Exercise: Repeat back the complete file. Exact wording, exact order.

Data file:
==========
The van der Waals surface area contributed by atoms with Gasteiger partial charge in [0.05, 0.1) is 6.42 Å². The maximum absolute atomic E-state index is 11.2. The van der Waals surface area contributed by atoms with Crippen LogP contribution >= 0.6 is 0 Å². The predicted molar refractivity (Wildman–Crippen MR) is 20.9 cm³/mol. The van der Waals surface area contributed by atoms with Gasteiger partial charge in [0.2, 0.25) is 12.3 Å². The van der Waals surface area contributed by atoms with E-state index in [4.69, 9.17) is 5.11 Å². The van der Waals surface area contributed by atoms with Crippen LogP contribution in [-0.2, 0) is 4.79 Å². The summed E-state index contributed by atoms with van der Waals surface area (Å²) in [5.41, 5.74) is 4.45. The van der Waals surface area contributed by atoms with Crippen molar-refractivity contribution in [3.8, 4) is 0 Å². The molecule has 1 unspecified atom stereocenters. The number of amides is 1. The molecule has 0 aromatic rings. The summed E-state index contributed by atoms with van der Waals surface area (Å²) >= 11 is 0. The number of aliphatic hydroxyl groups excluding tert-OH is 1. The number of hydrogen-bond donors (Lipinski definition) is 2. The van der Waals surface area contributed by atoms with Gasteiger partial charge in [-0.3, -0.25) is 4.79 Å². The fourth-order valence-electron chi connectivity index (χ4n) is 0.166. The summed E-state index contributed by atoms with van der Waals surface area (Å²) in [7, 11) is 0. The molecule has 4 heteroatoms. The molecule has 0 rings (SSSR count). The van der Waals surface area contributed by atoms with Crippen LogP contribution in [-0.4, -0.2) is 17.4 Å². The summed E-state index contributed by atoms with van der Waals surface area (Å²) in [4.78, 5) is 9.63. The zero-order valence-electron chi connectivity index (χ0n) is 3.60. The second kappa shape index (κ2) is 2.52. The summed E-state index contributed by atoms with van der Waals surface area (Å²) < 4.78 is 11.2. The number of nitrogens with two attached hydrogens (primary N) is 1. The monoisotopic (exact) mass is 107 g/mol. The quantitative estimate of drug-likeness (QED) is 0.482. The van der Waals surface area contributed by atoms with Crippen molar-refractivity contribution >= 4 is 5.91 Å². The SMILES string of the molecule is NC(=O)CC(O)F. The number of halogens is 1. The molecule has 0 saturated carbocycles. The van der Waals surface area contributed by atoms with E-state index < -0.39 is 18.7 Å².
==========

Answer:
The van der Waals surface area contributed by atoms with Gasteiger partial charge in [0.05, 0.1) is 6.42 Å². The maximum absolute atomic E-state index is 11.2. The van der Waals surface area contributed by atoms with Crippen LogP contribution >= 0.6 is 0 Å². The predicted molar refractivity (Wildman–Crippen MR) is 20.9 cm³/mol. The van der Waals surface area contributed by atoms with Gasteiger partial charge in [0.2, 0.25) is 12.3 Å². The van der Waals surface area contributed by atoms with E-state index in [4.69, 9.17) is 5.11 Å². The van der Waals surface area contributed by atoms with Crippen LogP contribution in [-0.2, 0) is 4.79 Å². The summed E-state index contributed by atoms with van der Waals surface area (Å²) in [5.41, 5.74) is 4.45. The van der Waals surface area contributed by atoms with Crippen molar-refractivity contribution in [3.8, 4) is 0 Å². The molecule has 1 unspecified atom stereocenters. The number of amides is 1. The molecule has 0 aromatic rings. The summed E-state index contributed by atoms with van der Waals surface area (Å²) >= 11 is 0. The number of aliphatic hydroxyl groups excluding tert-OH is 1. The number of hydrogen-bond donors (Lipinski definition) is 2. The van der Waals surface area contributed by atoms with Gasteiger partial charge in [-0.3, -0.25) is 4.79 Å². The fourth-order valence-electron chi connectivity index (χ4n) is 0.166. The summed E-state index contributed by atoms with van der Waals surface area (Å²) in [7, 11) is 0. The molecule has 4 heteroatoms. The molecule has 0 rings (SSSR count). The van der Waals surface area contributed by atoms with Crippen LogP contribution in [-0.4, -0.2) is 17.4 Å². The summed E-state index contributed by atoms with van der Waals surface area (Å²) in [4.78, 5) is 9.63. The zero-order valence-electron chi connectivity index (χ0n) is 3.60. The second kappa shape index (κ2) is 2.52. The summed E-state index contributed by atoms with van der Waals surface area (Å²) < 4.78 is 11.2. The number of nitrogens with two attached hydrogens (primary N) is 1. The monoisotopic (exact) mass is 107 g/mol. The quantitative estimate of drug-likeness (QED) is 0.482. The van der Waals surface area contributed by atoms with Crippen molar-refractivity contribution >= 4 is 5.91 Å². The SMILES string of the molecule is NC(=O)CC(O)F. The number of halogens is 1. The molecule has 0 saturated carbocycles. The van der Waals surface area contributed by atoms with E-state index < -0.39 is 18.7 Å².